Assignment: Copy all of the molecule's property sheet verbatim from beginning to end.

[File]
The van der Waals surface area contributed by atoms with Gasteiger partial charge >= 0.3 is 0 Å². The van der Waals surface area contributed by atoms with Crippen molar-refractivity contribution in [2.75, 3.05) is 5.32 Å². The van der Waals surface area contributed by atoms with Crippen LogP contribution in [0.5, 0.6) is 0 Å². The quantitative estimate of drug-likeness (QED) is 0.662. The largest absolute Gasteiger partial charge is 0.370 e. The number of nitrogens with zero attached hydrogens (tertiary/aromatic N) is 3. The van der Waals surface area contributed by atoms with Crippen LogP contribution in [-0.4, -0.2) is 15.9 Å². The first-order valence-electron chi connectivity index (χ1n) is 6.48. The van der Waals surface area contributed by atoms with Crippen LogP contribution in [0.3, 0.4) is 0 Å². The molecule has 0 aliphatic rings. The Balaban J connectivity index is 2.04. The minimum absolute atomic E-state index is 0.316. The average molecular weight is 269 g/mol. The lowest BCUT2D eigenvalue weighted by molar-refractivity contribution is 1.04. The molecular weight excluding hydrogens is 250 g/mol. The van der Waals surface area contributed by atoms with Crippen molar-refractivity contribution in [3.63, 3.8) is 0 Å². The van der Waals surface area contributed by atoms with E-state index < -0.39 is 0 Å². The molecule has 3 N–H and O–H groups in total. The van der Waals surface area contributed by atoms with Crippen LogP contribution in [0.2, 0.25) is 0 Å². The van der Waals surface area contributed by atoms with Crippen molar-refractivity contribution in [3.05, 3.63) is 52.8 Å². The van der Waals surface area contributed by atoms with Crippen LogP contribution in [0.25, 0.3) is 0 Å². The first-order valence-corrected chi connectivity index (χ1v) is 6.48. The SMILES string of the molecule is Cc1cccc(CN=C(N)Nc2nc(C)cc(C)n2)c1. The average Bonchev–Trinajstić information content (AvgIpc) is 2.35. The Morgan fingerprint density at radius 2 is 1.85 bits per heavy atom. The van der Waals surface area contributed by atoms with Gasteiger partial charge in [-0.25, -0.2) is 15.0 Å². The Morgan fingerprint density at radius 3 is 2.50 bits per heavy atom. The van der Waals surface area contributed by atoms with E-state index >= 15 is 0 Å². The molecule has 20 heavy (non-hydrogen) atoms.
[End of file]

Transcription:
The van der Waals surface area contributed by atoms with Gasteiger partial charge >= 0.3 is 0 Å². The van der Waals surface area contributed by atoms with Crippen molar-refractivity contribution in [2.75, 3.05) is 5.32 Å². The van der Waals surface area contributed by atoms with Crippen LogP contribution in [0.5, 0.6) is 0 Å². The quantitative estimate of drug-likeness (QED) is 0.662. The largest absolute Gasteiger partial charge is 0.370 e. The number of nitrogens with zero attached hydrogens (tertiary/aromatic N) is 3. The van der Waals surface area contributed by atoms with Crippen LogP contribution in [-0.4, -0.2) is 15.9 Å². The first-order valence-electron chi connectivity index (χ1n) is 6.48. The van der Waals surface area contributed by atoms with Crippen LogP contribution in [0.3, 0.4) is 0 Å². The molecule has 0 aliphatic rings. The Balaban J connectivity index is 2.04. The minimum absolute atomic E-state index is 0.316. The average molecular weight is 269 g/mol. The lowest BCUT2D eigenvalue weighted by molar-refractivity contribution is 1.04. The molecular weight excluding hydrogens is 250 g/mol. The van der Waals surface area contributed by atoms with Crippen molar-refractivity contribution in [3.63, 3.8) is 0 Å². The van der Waals surface area contributed by atoms with E-state index < -0.39 is 0 Å². The molecule has 3 N–H and O–H groups in total. The van der Waals surface area contributed by atoms with Crippen LogP contribution in [0.2, 0.25) is 0 Å². The van der Waals surface area contributed by atoms with Crippen molar-refractivity contribution in [3.05, 3.63) is 52.8 Å². The van der Waals surface area contributed by atoms with Crippen LogP contribution in [0.25, 0.3) is 0 Å². The first-order valence-corrected chi connectivity index (χ1v) is 6.48. The SMILES string of the molecule is Cc1cccc(CN=C(N)Nc2nc(C)cc(C)n2)c1. The average Bonchev–Trinajstić information content (AvgIpc) is 2.35. The Morgan fingerprint density at radius 2 is 1.85 bits per heavy atom. The van der Waals surface area contributed by atoms with Gasteiger partial charge in [-0.25, -0.2) is 15.0 Å². The Morgan fingerprint density at radius 3 is 2.50 bits per heavy atom. The van der Waals surface area contributed by atoms with E-state index >= 15 is 0 Å². The molecule has 20 heavy (non-hydrogen) atoms.